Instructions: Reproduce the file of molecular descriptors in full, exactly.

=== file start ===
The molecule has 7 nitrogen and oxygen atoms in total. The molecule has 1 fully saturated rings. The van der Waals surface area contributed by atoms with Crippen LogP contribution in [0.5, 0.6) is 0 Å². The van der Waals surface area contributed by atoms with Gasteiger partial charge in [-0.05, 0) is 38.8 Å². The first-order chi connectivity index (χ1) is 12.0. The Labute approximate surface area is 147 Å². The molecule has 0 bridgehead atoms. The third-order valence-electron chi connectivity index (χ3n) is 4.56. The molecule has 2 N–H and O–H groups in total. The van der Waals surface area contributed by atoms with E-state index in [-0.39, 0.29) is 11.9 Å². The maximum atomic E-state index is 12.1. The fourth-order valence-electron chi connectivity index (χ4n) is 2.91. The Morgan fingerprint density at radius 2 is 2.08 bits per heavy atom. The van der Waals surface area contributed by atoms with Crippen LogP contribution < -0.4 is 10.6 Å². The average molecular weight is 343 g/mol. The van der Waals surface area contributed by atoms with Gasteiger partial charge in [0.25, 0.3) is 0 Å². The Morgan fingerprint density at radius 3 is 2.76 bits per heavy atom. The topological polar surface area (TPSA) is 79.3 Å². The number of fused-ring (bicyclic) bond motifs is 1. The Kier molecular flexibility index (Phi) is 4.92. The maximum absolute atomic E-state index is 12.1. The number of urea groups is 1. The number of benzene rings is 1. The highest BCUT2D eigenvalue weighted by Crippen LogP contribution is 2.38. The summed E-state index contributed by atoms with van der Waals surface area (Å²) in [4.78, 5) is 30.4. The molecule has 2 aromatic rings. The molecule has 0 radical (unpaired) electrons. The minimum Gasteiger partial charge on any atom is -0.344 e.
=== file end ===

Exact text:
The molecule has 7 nitrogen and oxygen atoms in total. The molecule has 1 fully saturated rings. The van der Waals surface area contributed by atoms with Crippen LogP contribution in [0.5, 0.6) is 0 Å². The van der Waals surface area contributed by atoms with Gasteiger partial charge in [-0.05, 0) is 38.8 Å². The first-order chi connectivity index (χ1) is 12.0. The Labute approximate surface area is 147 Å². The molecule has 0 bridgehead atoms. The third-order valence-electron chi connectivity index (χ3n) is 4.56. The molecule has 2 N–H and O–H groups in total. The van der Waals surface area contributed by atoms with E-state index in [-0.39, 0.29) is 11.9 Å². The maximum atomic E-state index is 12.1. The fourth-order valence-electron chi connectivity index (χ4n) is 2.91. The Morgan fingerprint density at radius 2 is 2.08 bits per heavy atom. The van der Waals surface area contributed by atoms with Crippen LogP contribution < -0.4 is 10.6 Å². The average molecular weight is 343 g/mol. The van der Waals surface area contributed by atoms with Gasteiger partial charge in [0.25, 0.3) is 0 Å². The Morgan fingerprint density at radius 3 is 2.76 bits per heavy atom. The topological polar surface area (TPSA) is 79.3 Å². The number of fused-ring (bicyclic) bond motifs is 1. The Kier molecular flexibility index (Phi) is 4.92. The maximum absolute atomic E-state index is 12.1. The number of urea groups is 1. The number of benzene rings is 1. The highest BCUT2D eigenvalue weighted by Crippen LogP contribution is 2.38. The summed E-state index contributed by atoms with van der Waals surface area (Å²) in [4.78, 5) is 30.4. The molecule has 2 aromatic rings. The molecule has 0 radical (unpaired) electrons. The minimum Gasteiger partial charge on any atom is -0.344 e.